In the middle of the night, I paced the floor for hours with my firstborn. Her crying went through me like a knife and I was convinced that I was the only one that could soothe and help her.
One night, exhausted and in a deep sleep, I was disturbed by my husband getting back into bed. I woke with a start; “The baby! Did she need me?!”
“It’s ok” said my husband “ I’ve soothed her and she’s sleeping quietly”.
The calm baby in the Moses basket beside my bed proved he was right! He had heard her before I had and answered her needs.
I was flabbergasted and if I’m honest, a bit jealous. How had he managed to soothe her so easily?
Even in 2023, I still see new mums taking on the workload of the early years. Often under the misguided conception that women are biologically ‘made’ to be the primary carers.
Without realising it, they often do and say things that de-skill dads and reduce their confidence in themselves as capable baby carers. Yet research proves that men are every bit as ‘biologically’ set up to provide baby care after birth as women!
If breastfeeding, mothers are, of course, going to the sole provider of the baby’s nourishment. This, along with the pregnancy and the birth, can give mothers a head-start in feeling bonded to their baby when they’re first born. There, are however, still many ways that the non-breastfeeding parent can be heavily involved.
Not only is the dad’s involvement in the early months of a baby’s life helpful to both parents’ well-being, but it also has a great benefit to the baby’s development.
In a study, published in the Infant Mental Health Journal, researchers from Imperial College London, King’s College London and Oxford University, found that when fathers were more engaged with their babies at three months of age, the children performed better in cognitive tests at two years of age.
When Dad regularly spends time holding his baby, especially with skin-to-skin contact, this not only accelerates the maturing of the baby’s brain but reduces stress, improves the quality of sleep and enhances the immune system.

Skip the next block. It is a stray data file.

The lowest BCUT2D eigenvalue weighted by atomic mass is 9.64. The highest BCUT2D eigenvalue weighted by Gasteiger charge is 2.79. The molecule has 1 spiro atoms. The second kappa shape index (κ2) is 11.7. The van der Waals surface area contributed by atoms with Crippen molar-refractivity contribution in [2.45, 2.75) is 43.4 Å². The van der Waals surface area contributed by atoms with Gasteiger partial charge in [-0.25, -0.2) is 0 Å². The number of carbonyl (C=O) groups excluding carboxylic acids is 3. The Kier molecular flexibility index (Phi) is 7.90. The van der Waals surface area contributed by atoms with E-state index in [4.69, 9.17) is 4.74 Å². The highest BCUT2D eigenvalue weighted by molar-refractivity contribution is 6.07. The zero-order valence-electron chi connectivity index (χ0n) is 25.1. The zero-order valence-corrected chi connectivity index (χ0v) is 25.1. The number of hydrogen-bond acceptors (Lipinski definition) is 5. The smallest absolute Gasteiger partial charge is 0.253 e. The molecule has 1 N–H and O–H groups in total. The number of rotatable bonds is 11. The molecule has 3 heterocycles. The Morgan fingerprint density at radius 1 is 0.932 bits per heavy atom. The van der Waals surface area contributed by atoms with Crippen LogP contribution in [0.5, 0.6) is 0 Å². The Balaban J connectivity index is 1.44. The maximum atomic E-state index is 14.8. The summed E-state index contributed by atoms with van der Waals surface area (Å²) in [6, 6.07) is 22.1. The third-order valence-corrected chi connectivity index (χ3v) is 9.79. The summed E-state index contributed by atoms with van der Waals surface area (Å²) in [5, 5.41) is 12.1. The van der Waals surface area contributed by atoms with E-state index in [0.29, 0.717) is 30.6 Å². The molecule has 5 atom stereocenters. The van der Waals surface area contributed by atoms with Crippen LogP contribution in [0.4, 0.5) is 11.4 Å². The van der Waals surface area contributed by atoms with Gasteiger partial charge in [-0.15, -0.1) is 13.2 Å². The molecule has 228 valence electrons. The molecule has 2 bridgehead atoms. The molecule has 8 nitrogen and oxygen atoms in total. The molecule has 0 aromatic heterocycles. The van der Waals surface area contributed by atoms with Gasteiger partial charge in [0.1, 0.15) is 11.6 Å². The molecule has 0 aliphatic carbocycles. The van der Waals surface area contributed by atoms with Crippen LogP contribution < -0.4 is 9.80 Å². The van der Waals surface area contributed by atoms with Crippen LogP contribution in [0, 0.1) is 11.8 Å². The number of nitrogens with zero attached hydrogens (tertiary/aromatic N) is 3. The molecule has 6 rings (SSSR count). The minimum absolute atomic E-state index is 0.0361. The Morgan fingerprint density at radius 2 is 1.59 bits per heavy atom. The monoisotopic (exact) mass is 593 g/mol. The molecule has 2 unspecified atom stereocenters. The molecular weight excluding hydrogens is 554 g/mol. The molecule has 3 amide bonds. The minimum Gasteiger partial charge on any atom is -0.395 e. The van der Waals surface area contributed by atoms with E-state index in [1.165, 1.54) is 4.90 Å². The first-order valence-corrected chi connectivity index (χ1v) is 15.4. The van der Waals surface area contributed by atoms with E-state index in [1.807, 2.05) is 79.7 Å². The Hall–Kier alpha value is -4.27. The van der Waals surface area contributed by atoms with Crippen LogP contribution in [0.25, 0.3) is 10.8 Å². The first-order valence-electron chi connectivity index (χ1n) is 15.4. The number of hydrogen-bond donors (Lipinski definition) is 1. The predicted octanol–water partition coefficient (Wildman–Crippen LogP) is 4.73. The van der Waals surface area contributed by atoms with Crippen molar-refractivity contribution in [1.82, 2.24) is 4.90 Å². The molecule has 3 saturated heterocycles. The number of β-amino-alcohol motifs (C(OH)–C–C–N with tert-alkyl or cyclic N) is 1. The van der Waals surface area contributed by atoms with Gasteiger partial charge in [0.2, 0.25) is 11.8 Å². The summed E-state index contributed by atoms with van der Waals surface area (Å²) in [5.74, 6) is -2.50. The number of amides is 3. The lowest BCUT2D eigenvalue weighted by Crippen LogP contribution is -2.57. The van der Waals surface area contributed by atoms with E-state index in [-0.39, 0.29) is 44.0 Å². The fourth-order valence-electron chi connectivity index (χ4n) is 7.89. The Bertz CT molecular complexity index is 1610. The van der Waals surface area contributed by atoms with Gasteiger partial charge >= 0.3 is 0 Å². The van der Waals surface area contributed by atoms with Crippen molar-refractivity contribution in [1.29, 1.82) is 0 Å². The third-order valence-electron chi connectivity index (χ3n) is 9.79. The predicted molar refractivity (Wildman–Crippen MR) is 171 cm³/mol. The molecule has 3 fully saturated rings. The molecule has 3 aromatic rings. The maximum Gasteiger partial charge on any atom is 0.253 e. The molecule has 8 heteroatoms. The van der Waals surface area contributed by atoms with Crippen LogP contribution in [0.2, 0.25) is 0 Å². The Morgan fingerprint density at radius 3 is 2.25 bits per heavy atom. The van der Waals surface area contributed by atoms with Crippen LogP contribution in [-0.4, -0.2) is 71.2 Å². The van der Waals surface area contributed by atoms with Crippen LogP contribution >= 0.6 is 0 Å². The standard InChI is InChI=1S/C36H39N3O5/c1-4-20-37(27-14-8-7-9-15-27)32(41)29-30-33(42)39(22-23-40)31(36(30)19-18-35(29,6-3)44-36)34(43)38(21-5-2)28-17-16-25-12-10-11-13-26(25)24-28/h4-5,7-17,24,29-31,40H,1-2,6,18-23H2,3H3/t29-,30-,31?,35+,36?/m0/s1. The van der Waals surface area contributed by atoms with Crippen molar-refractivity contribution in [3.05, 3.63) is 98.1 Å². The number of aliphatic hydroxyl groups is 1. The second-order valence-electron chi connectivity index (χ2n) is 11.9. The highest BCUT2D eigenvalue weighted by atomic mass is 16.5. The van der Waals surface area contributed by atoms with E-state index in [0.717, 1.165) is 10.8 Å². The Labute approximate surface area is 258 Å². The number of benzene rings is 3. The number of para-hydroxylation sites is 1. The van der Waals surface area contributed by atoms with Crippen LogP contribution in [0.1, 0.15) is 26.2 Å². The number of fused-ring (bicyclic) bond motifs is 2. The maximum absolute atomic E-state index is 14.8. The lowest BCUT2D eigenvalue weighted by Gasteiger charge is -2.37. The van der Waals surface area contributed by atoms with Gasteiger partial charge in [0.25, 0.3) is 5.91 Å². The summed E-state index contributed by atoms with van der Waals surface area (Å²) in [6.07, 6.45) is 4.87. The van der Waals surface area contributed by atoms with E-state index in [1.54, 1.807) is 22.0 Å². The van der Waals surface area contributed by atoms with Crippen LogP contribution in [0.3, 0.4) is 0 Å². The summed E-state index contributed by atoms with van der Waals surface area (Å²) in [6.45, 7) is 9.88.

Laying a baby skin-to-skin on Dad’s chest increases oxytocin levels in both baby and Dad. This ‘love’ hormone that plays a role with mothers bonding with newborns, also spikes when fathers hold and play with their newborns.
By allowing Dad to settle the baby and creating a better sleep pattern, both mother and father are likely to get better sleep, reducing the risk of postnatal depression.
Leading Melbourne paediatrician, Dr Daniel Golshevsky, said;
“[Babies] are going to have a more rested mother, which means you are going to have more success when it comes to breastfeeding and a generally happier environment,” he says.
Recent studies have also shown that if you’re suffering from the baby blues (yes, dads get them too), baby massage can be one of the best ways to improve your mood and increase your bond with your baby.
One-on-one time with Dad, could have a benefit of the baby’s long term emotional development. In an article entitled, Could fathers be the missing link in baby sleep?, Australian paediatrician, Dr Daniel Golshevsky, says;
“[Dads] have no idea how much you will benefit from being more involved in the newborn period. Studies have shown a demonstrable physiological response in the amygdala [emotional centre of the brain] of dads who are heavily involved in the newborn period brain that makes them more emotive and a deeper thinker.”
Having a more involved dad from a young age has also been associated with with fewer cognitive delays, better school readiness, a decrease in tantrums and aggressive behaviour, and lower rates of depression.
Studies have shown that spending one-on-one time with the baby causes Dad’s testosterone levels to decrease, making him more empathetic, soothing and allowing a more intimate bond between the two of them.
Hayley Alloway, who studies endocrinology in fathers at Memorial University of Newfoundland said;
“Having time where the man is responsible for direct physical interaction with an infant—not just being in the room, but actually providing care—has the biggest influence on his hormonal levels changing,”
It’s important to remember that Dads might develop a bond with their baby in a slightly different way to mums - by communicating, caring and playing, as well as nurturing. As the baby develops and can smile, laugh and babble, a true two-way relationship starts to develop.
So it seems that research shows being more ‘ hands on’ with young babies is better for the whole family and most importantly, for the baby's future wellbeing. How could you factor in more ‘Dad time‘ with your baby?